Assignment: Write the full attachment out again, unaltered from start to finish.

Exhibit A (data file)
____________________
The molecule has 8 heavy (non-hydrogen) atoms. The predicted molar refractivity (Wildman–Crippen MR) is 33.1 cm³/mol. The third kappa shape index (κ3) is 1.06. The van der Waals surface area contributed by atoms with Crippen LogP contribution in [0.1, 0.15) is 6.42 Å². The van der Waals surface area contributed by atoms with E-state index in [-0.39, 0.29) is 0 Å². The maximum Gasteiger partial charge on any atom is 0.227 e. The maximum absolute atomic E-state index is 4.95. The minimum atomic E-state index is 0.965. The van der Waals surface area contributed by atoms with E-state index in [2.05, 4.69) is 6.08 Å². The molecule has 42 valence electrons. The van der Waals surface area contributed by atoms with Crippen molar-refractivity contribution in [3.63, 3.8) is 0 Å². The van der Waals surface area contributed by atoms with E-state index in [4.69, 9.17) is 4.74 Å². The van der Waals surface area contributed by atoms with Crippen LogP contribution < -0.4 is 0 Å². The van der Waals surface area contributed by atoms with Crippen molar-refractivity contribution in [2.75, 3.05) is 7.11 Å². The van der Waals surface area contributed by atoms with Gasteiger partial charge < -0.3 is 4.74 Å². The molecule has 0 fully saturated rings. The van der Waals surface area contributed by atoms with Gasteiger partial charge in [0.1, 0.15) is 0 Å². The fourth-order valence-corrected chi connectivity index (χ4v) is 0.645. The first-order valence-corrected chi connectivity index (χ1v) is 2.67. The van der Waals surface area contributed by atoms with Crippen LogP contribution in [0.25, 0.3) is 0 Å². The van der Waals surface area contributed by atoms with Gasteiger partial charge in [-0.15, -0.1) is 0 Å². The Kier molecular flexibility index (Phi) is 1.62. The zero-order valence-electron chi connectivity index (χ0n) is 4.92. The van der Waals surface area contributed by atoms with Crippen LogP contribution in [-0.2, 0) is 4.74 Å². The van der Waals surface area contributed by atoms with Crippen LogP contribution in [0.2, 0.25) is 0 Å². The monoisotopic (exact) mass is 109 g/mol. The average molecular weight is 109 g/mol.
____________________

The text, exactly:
The molecule has 8 heavy (non-hydrogen) atoms. The predicted molar refractivity (Wildman–Crippen MR) is 33.1 cm³/mol. The third kappa shape index (κ3) is 1.06. The van der Waals surface area contributed by atoms with Crippen LogP contribution in [0.1, 0.15) is 6.42 Å². The van der Waals surface area contributed by atoms with E-state index in [-0.39, 0.29) is 0 Å². The maximum Gasteiger partial charge on any atom is 0.227 e. The maximum absolute atomic E-state index is 4.95. The minimum atomic E-state index is 0.965. The van der Waals surface area contributed by atoms with E-state index in [2.05, 4.69) is 6.08 Å². The molecule has 42 valence electrons. The van der Waals surface area contributed by atoms with Crippen molar-refractivity contribution in [3.63, 3.8) is 0 Å². The van der Waals surface area contributed by atoms with E-state index in [4.69, 9.17) is 4.74 Å². The van der Waals surface area contributed by atoms with Crippen LogP contribution < -0.4 is 0 Å². The van der Waals surface area contributed by atoms with Crippen molar-refractivity contribution in [2.75, 3.05) is 7.11 Å². The van der Waals surface area contributed by atoms with Gasteiger partial charge < -0.3 is 4.74 Å². The molecule has 0 fully saturated rings. The van der Waals surface area contributed by atoms with Gasteiger partial charge in [0.1, 0.15) is 0 Å². The fourth-order valence-corrected chi connectivity index (χ4v) is 0.645. The first-order valence-corrected chi connectivity index (χ1v) is 2.67. The van der Waals surface area contributed by atoms with Crippen LogP contribution in [0.25, 0.3) is 0 Å². The van der Waals surface area contributed by atoms with Gasteiger partial charge in [-0.15, -0.1) is 0 Å². The Kier molecular flexibility index (Phi) is 1.62. The zero-order valence-electron chi connectivity index (χ0n) is 4.92. The van der Waals surface area contributed by atoms with Crippen LogP contribution in [-0.2, 0) is 4.74 Å². The van der Waals surface area contributed by atoms with Crippen LogP contribution in [0.2, 0.25) is 0 Å². The monoisotopic (exact) mass is 109 g/mol. The average molecular weight is 109 g/mol.